Although a small collection, the Lansing papers contain a varied array of materials: 38 pieces of correspondence between Lansing and various family members, journals of his trips to Europe and to South America, journals of his medical training, assorted poems and Valentine poems by Lansing, his sketchbook and several loose pencil sketches, the text of his graduation speech from Rutgers, a lecture on "thought and thinking" which he delivered in 1848, his estate inventory, a few receipts and business letters, miscellaneous correspondence between other family members, an autograph book and theme book which probably belonged to a niece, 11 unidentified photographs, part of a magazine article depicting the Lansing family homestead, and a few pieces of peripheral miscellany. (The sketch book, autograph book, and European diary have been removed to a separate pamphlet box.) Also included in an introductory folder are obituaries of Lansing, his article on frogs, and published proceedings of the Albany Medical Society which record his participation.
This collection is not as rich in research potential as one would hope, given the subject's varied travels and career changes as documented in the manuscripts. Most of the correspondence and journals are revealing of Lansing's personality, opinions, and philosophy rather than abundant with details on places, people, and activities. One comes to know the man intimately, but not to be able to place him very confidently in a social and professional context.
Probably the greatest value of the papers is in the information which can be gleaned from them on medical education and practice in the mid-to-late nineteenth century. Lansing's medical school journals, especially the section covering his training at Bellevue Hospital in New York City (1853 June 27-December 17), are full of details on medical lectures, learning how to diagnose and treat various diseases and conditions, the performance of autopsies, surgical procedures (especially gynecological operations), and pharmacology. Given Lansing's analytical and opinionated nature, these depictions are often both informative and insightful as to the nature of medical science during this era. He writes on August 2, 1853: "I attended a part of Motts Clinique at the University and saw some noteworthy cases. He ordered a plaster over a sore breast and said when the patient had retired that was always his way when he didn't know what a thing was to cover it up with plaster and spoke of it as a rule to be adopted in life to cover up what we don't understand with plasters. I don't exactly like the principle." Lansing also includes in this journal segment a horrifying description of a woman's death of gangrene of the intestines after surgery for an ovarian tumor -- highly evocative of the primitive nature of surgery and infection prevention in this period.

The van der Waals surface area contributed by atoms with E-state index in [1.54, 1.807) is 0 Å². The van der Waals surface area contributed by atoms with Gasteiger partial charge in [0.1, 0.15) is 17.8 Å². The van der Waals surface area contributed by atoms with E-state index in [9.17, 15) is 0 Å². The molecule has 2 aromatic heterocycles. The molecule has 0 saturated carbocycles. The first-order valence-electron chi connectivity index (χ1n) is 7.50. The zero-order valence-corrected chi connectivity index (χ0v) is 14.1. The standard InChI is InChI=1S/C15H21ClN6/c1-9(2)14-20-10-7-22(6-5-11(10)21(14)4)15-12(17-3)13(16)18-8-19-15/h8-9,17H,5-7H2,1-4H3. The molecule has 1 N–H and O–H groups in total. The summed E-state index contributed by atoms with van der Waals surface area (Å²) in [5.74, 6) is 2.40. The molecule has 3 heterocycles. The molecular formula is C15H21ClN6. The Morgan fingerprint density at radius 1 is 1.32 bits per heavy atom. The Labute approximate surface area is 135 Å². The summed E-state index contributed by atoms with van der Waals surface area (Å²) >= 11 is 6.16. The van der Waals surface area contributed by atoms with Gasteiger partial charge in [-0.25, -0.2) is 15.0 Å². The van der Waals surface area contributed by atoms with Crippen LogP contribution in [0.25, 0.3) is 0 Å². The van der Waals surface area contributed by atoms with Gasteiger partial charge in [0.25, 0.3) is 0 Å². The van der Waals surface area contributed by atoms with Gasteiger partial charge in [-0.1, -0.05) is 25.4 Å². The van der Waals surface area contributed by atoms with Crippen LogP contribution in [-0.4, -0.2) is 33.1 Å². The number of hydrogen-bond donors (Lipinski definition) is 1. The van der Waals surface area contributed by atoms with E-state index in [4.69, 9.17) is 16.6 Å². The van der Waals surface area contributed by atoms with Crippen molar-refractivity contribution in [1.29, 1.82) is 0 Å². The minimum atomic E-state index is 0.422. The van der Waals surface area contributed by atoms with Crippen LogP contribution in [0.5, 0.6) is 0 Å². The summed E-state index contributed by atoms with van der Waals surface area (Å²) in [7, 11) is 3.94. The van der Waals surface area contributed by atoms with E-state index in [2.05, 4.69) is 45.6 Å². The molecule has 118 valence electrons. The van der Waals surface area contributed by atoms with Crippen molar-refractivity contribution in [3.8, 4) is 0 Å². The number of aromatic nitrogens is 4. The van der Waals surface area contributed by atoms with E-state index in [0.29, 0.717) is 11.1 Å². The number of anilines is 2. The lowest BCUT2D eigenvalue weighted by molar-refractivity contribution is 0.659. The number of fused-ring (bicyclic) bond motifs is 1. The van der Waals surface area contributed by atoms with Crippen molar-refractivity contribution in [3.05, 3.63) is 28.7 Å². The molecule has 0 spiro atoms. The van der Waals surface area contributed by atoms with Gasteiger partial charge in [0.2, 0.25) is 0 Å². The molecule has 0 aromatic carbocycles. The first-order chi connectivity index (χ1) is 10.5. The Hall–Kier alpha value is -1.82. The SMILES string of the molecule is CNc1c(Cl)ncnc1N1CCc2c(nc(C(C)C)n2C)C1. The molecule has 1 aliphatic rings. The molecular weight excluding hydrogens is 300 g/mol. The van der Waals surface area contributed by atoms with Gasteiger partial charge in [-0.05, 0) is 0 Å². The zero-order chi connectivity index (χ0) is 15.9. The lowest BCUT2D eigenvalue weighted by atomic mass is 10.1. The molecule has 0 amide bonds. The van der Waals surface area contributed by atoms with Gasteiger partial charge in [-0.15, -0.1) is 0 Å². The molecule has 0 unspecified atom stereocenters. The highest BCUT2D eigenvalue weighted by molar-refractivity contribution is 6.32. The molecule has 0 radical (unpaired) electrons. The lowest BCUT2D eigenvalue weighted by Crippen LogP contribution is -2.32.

The European and South American journals also contain some material on hospital conditions and medical training and practice, specifically in Paris, Montevideo, and Buenos Aires. There is an interesting account of Lansing's unsuccessful treatment of a tuberculosis patient while ship's physician on the "Seaman," and of the man's subsequent death and burial at sea. The correspondence covering Lansing's years of practice as physician at two insane asylums and at Clinton State Prison are disappointing in their lack of detail on medical practice; only a few general descriptions and anecdotes on patients and incidents are provided. Published accounts of his participation in the Albany County Medical Society, however, are more informative, for they present case studies which illustrate typical diagnoses and treatments of various illnesses.
Interesting minor sidelights of the collection are descriptions of the manufacture of an artificial arm for Lansing's brother-in-law, and some technical details about a candle making process involving lard-oil which, through his studies in chemistry, he was helping a friend to develop. Lansing's poetry also constitutes a minor but entertaining resource, for it exemplifies the sentimental nature of social and literary expression in this era, as well as revealing the author's wit and style.